Founded in the 14th century and reconstructed in the mid-1500s, the Ben Youssef Madrasa is the largest in Marrakech, Morocco, and one of the most important in North Africa. Once a glorious college, it was abandoned in the 18th century and fell into disrepair. The madrasa was closed down in the 1960s but remains one of the finest buildings in Marrakesh. It is now a historical site and on UNESCO’s World Heritage List.
Madrasa is an Arabic word for any kind of educational, either secular or religious, institution. Outside of the Arabic world, the word refers to religious schools where Islam is studied. The Ben Youssef Madrasa was built during the reign of the Saadian sultan Abdallah al-Ghalib during the 16th century, named after the neighboring Ben Youssef Mosque, the main mosque of the city built in the 12th century. When first built, it stood as a modest building but was later reconstructed during the Saadian reign. By 1565, after the completion of the reconstruction, it became one of the most impressive madrasas in North Africa. Reportedly, it was able to house about 900 students, which is impressive considering the capacity of the student dormitory cells of 130.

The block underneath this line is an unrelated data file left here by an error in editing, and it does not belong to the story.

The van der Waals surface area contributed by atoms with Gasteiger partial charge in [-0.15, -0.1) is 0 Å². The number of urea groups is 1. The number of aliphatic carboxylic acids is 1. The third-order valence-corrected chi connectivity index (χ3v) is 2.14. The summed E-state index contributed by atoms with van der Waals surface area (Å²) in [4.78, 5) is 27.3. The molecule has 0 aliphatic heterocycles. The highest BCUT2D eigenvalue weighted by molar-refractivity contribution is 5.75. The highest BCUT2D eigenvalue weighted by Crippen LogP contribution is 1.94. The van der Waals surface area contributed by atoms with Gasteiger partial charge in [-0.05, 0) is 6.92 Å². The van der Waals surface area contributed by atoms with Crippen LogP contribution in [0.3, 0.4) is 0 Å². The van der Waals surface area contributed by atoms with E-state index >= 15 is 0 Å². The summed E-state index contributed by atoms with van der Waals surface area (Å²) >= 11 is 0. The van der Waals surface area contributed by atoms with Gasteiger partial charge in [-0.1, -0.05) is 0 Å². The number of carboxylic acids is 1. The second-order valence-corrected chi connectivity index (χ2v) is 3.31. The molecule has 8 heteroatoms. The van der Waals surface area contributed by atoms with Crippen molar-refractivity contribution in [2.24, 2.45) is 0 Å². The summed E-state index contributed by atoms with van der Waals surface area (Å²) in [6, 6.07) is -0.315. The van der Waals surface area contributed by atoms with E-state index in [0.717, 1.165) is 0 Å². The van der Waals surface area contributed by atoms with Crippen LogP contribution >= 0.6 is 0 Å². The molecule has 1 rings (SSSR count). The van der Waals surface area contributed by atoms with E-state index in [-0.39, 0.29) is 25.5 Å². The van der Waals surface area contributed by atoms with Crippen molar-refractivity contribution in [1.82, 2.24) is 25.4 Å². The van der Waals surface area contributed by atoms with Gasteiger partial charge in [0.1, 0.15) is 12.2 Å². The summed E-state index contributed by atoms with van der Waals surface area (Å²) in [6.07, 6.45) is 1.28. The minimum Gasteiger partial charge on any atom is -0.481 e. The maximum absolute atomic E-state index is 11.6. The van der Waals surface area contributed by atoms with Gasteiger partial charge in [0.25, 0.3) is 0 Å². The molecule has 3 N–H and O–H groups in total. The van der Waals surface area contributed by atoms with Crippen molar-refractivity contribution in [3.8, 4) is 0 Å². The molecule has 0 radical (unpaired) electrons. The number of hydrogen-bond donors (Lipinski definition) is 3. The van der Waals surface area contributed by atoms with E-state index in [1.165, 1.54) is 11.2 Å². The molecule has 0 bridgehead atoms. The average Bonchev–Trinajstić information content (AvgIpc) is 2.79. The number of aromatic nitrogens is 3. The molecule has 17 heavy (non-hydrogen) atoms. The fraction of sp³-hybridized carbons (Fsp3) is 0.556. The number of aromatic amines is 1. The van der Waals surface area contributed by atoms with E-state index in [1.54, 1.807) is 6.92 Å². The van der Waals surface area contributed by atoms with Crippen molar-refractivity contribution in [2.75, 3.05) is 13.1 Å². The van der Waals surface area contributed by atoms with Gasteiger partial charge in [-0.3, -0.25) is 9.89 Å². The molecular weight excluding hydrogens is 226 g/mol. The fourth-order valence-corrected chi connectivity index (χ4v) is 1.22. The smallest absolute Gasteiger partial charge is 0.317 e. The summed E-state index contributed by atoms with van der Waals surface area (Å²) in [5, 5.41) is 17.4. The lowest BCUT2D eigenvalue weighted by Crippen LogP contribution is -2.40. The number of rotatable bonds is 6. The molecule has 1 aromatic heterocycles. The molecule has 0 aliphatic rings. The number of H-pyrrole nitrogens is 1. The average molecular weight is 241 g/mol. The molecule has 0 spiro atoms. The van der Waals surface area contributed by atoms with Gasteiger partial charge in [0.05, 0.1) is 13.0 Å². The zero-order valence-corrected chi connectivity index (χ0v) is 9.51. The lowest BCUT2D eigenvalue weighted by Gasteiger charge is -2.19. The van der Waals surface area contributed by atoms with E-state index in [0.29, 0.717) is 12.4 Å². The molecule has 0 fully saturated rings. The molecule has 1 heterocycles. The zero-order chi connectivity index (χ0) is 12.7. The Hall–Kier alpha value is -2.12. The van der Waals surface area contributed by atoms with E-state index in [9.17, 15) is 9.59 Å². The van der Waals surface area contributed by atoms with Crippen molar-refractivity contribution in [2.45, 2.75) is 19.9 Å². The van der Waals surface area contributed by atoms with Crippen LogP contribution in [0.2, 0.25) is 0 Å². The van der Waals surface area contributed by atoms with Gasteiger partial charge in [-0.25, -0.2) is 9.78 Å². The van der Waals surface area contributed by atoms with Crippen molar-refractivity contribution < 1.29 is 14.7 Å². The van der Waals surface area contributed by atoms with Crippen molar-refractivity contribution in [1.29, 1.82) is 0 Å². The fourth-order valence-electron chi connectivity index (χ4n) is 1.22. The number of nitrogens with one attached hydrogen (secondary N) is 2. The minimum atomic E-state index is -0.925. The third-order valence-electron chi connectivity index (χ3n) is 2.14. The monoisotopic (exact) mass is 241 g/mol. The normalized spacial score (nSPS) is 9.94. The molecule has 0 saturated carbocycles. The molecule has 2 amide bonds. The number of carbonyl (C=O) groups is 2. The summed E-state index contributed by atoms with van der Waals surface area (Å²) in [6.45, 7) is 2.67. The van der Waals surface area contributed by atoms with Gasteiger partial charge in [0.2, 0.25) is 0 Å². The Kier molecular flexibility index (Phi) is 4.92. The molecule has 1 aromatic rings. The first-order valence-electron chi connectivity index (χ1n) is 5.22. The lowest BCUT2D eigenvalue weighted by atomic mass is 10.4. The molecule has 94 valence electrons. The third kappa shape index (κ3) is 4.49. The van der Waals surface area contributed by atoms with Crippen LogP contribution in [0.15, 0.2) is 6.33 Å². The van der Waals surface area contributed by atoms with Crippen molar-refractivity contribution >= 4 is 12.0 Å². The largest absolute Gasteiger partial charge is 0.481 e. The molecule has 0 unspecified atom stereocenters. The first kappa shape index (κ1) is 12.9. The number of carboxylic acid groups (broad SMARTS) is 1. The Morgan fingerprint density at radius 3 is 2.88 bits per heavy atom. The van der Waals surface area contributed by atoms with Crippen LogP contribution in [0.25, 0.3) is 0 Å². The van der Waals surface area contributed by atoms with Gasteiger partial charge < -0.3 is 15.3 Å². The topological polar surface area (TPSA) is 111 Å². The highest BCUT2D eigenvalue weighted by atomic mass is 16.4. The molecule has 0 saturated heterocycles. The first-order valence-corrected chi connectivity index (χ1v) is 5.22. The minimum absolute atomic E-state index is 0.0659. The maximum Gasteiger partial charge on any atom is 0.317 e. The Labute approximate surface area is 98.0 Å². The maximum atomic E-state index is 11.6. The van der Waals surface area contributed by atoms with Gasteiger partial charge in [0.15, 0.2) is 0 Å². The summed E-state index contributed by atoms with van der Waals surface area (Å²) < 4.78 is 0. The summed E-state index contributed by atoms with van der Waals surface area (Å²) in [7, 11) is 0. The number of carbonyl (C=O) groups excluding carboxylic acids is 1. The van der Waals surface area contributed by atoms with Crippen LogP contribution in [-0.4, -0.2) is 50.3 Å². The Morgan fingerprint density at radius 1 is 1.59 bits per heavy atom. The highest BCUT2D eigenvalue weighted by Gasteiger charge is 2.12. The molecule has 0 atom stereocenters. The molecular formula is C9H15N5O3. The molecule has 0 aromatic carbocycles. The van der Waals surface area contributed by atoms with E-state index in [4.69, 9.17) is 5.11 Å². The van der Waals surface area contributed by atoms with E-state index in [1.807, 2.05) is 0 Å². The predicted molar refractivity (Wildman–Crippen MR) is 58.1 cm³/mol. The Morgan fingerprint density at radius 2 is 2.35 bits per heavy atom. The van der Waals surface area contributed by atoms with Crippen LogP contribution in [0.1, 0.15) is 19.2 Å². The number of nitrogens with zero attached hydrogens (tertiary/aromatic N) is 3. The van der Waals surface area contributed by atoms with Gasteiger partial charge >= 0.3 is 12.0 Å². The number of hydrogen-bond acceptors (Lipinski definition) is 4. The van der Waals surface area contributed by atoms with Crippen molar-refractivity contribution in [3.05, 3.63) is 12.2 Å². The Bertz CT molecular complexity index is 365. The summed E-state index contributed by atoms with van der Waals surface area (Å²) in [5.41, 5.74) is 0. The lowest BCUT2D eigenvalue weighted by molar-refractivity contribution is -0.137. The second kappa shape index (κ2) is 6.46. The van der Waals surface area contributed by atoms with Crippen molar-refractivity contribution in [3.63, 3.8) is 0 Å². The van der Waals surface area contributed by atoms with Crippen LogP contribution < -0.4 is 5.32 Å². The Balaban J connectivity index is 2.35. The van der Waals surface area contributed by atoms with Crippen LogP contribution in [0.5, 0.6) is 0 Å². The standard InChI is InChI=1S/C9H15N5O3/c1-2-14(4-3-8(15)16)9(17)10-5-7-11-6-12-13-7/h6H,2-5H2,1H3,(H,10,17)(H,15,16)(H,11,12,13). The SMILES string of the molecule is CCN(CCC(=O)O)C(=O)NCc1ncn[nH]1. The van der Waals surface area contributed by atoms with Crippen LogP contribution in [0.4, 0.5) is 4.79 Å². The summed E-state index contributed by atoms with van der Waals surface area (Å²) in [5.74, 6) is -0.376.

From the doorway, through a narrow corridor, visitors, unexpectedly, arrive at the main courtyard. A common trait in most Islamic buildings, the entrance process of the madrassa is carefully designed to draw astonishment and revelation. The layout of the building centers around the main courtyard.
The ornamentation of the Madrasa was inspired by the early Moroccan and Andalusi architecture, which makes use of water features like pools, fountains, gardens, and intricately carved stucco and wood. The decorative pieces, especially, follow traditional architectural features like mosaic tilework called zellige used along the lower walls, calligraphic pieces, muqarnas (ornamented vaults), and ornately carved eaves. The motifs, again, include traditional elements like calligraphy and arabesque.